GrokSurf's San Diego

Local observations on water, environment, technology, law & politics

Washing dishes with less water and energy

Posted by George J Janczyn on June 28, 2009

At my house we’ve been doing all the recommended things to minimize indoor water consumption, but anybody who washes greasy cookware knows you need hot water to help cut the grease.  Collecting water in a bucket until the hot water arrives and using it for our planters didn’t satisfy me, though. I considered that running water until it gets hot not only wastes water, but it wastes energy too, because when I’m finished I end up with a bunch of hot water in the plumbing between the heater and the distant kitchen that will just sit there and get cold again.

So.  What I do now with greasy cookware is put a cup or so of tap water into the soiled utensil (I can’t see any reason for more than that), squeeze in a little detergent, and put it on the stove with a high flame for about 30 seconds.  Then scrub well with brush and sponge (soak first for stubborn debris), and a quick spray with cold water.  Must be careful, it’s easy to overheat  and risk a burn.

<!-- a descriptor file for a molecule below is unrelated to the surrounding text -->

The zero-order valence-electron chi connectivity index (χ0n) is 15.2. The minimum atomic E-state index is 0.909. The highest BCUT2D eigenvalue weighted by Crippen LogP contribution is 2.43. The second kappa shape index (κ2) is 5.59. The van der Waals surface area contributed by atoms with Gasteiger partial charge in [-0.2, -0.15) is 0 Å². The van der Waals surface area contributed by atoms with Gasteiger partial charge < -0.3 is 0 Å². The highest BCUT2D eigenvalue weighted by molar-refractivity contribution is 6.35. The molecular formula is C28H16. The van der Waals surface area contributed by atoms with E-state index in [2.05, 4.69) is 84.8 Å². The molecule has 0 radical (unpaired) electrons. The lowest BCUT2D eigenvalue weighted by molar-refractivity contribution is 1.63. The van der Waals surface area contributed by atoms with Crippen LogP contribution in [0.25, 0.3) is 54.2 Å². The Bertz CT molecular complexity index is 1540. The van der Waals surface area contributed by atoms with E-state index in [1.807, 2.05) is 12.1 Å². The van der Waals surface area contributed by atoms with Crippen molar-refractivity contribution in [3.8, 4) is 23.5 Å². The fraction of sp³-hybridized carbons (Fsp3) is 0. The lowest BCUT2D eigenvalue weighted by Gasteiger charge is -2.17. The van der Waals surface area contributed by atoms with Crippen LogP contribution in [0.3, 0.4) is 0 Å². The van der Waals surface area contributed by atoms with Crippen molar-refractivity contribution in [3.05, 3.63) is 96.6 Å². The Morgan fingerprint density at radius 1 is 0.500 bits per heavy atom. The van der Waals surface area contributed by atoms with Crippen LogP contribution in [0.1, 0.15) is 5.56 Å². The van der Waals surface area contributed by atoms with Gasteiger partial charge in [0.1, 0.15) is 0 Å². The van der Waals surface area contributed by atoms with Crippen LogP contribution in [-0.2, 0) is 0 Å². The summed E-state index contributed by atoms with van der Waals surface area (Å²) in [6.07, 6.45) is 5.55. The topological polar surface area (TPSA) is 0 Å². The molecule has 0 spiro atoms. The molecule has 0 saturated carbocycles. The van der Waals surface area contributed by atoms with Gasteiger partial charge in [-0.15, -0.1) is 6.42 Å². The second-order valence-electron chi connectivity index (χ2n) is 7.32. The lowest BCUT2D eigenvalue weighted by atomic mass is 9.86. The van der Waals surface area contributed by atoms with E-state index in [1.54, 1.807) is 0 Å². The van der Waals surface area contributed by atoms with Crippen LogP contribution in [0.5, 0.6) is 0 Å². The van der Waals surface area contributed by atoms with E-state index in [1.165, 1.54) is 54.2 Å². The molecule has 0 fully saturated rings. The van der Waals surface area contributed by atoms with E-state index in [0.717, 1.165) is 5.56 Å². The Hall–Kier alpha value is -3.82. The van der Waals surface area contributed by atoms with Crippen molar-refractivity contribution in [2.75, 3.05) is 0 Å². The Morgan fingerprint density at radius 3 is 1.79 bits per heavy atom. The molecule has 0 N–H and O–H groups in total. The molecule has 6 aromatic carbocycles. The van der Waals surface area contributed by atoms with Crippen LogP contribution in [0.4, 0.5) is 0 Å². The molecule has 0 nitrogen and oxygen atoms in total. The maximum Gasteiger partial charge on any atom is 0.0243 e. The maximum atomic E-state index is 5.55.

If I had an electric stove I’m not sure I’d like the delay; with gas it’s quick.  Anyway, if you need hot water you’re going to use energy to produce it one way or another.  This way I’m not heating water that will sit in the pipes and get cold, when it’s often only for one frying pan or broiling pan (unavoidable for baths and showers, though).

Another technique: after dishing out food from the warm/hot cookware, immediately add a little soap and water and let it stand while you’re eating.  The water should be nice and warm when you’re done.

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